According to McInnis, George Washington was touted as a hero by both pro- and anti-slavery camps. She illustrates this dual identity through two works executed on the eve of sectional conflict, Junius Brutus Stearns’ Washington as a Farmer, at Mount Vernon (1851) and Emanuel Gottlieb Leutze’s famous Washington Crossing the Delaware (1851). Stearns had visited Mount Vernon and made an acquaintance of Washington’s adopted son; by depicting Washington as a benevolent, paternalistic slaveholder, his work reflects a pro-slavery family narrative and political position. In Leutze’s work, Mount Vernon is conspicuously absent; Washington is not represented on his plantation, but rather “is standing resolutely upright in the first boat to cross the Delaware River… at the head (literally and figuratively) of the abstract principles of freedom and independence.”

Like Boylan, McInnis sees a nineteenth century period in which white artists were able to engage the plantation with emotional complexity; she appeals, however, to Eastman Johnson, who painted immediately prior to the Civil War (roughly twenty years before Homer’s late and post-Reconstruction works). Taking Mount Vernon as his subject matter, Johnson made a radical decision in depicting the historic plantation as it currently stood: Kitchen at Mount Vernon (1857) reveals a dilapidated Mount Vernon, smeared with dirt and tended by neglected slaves. This artistic move is amplified and symbolized by Johnson’s The Old Mount Vernon (1857), which shifts perspective from the neoclassical façade to the outbuilding and slave population that resided at the side of the estate. Like Homer, Johnson is concerned with the reality of black American life; his paintings are anti-heroic, concerned with that which lies beneath (or beside) our myths and cults of personality.

Leslie King-Hammond’s “Identifying Spaces of Blackness: The Aesthetics of Resistance and Identity in American Plantation Art” is a departure from the scholarly rigor that characterizes most of Landscape of Slavery. King-Hammond delves into issues of cultural identity from the outset. She quotes Molefi Asante when she asserts “part of the difficulty of assessing the African aesthetic… has been the dislocation of Africa and Africans for the past five centuries. The traditions of the African aesthetic in the West have been discontinuous, corrupted, and distorted.”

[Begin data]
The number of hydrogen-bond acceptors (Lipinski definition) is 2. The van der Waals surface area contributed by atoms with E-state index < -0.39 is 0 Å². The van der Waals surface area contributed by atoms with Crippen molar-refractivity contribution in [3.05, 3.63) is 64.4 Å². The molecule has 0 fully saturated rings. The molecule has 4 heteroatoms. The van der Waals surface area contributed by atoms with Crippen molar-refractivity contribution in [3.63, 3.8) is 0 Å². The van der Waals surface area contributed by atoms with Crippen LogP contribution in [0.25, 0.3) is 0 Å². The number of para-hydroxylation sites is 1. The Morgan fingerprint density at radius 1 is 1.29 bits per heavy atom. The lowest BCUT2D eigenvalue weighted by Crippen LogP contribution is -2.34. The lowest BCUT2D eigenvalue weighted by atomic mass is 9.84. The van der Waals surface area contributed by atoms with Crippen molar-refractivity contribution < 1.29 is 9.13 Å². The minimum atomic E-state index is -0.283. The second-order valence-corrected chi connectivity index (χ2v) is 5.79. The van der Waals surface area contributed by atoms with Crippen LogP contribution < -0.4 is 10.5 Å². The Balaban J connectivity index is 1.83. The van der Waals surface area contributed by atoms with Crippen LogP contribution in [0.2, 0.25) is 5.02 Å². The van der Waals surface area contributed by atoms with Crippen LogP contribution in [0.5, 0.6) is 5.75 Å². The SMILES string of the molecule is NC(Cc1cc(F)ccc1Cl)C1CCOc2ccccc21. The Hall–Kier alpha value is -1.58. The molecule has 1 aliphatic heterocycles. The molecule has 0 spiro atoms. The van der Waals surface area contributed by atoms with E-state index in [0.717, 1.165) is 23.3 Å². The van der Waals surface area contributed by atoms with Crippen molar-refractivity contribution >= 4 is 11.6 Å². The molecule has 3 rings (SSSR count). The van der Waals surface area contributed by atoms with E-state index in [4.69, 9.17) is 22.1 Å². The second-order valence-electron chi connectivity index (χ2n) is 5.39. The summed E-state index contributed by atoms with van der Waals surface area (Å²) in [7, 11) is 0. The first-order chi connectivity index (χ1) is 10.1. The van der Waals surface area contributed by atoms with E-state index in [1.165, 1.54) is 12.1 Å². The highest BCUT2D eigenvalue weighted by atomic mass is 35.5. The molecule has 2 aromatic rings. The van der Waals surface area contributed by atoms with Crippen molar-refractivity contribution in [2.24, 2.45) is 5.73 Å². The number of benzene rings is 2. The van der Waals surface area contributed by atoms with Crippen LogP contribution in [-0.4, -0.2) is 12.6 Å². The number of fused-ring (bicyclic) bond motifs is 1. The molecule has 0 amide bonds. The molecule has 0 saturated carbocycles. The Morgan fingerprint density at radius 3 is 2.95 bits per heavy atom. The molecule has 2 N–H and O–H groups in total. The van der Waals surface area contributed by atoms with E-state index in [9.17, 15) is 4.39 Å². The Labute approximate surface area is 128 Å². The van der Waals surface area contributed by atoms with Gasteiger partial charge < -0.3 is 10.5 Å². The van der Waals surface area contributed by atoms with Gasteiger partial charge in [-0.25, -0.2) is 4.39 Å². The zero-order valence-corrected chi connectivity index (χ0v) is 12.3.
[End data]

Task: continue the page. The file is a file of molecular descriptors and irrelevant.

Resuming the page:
King-Hammond’s assertion immediately raises the question: What is Africa? Historically, Africa is a Western concept; the continent itself is populated by impossibly diverse groups of people, united in our present moment by a legacy of European colonialism. While various cultures were uprooted and transformed by the trans-Atlantic slave trade, these cultures did not participate — except to the Western mind — in any one “Africa.”

Michael D. Harris provides a stronger study of aesthetic resistance in “Blind Memory and Old Resentments,” a snapshot of artistic responses to slavery and racism in America. Rather than seeking out a fundamental Africanness in the work of black artists, Harris studies how artists have used images of Africa — and slavery — to create their own meanings. The concept of signifyin’, or turning the vocabulary of the white power structure against itself, is central in Harris’ piece. Juan Logan’s By Any Other Name (2003) is a compelling illustration of signifyin’: Logan starts with an image of Aunt Jemima, but obscures her features in a field of black. He fills this void with Brazil nuts — “nigger toes,” in American slang. As Harris quotes Logan, By Any Other Name “[is] going back to that whole thing [about] identity and recognition… [What clues or cues do I have to give you to get you to see me? I figure maybe I should give you some of your own creation, maybe you can recognize me by these Brazil nuts.”

Logan’s work highlights the compromises we allow ourselves to make — the fantasies we accept, such as Aunt Jemima, that obscure real problems in class, race, and identity. Like the authors of Landscape of Slavery, he takes a necessary step in reversing this trend: he takes it upon himself to educate his audience, even if it the truth is unflattering, even if it means exposing the ugliness beneath our systems of beauty.

Russell Burge is a recent graduate of the University of Calidornia, Los Angeles. He lives and works in New York.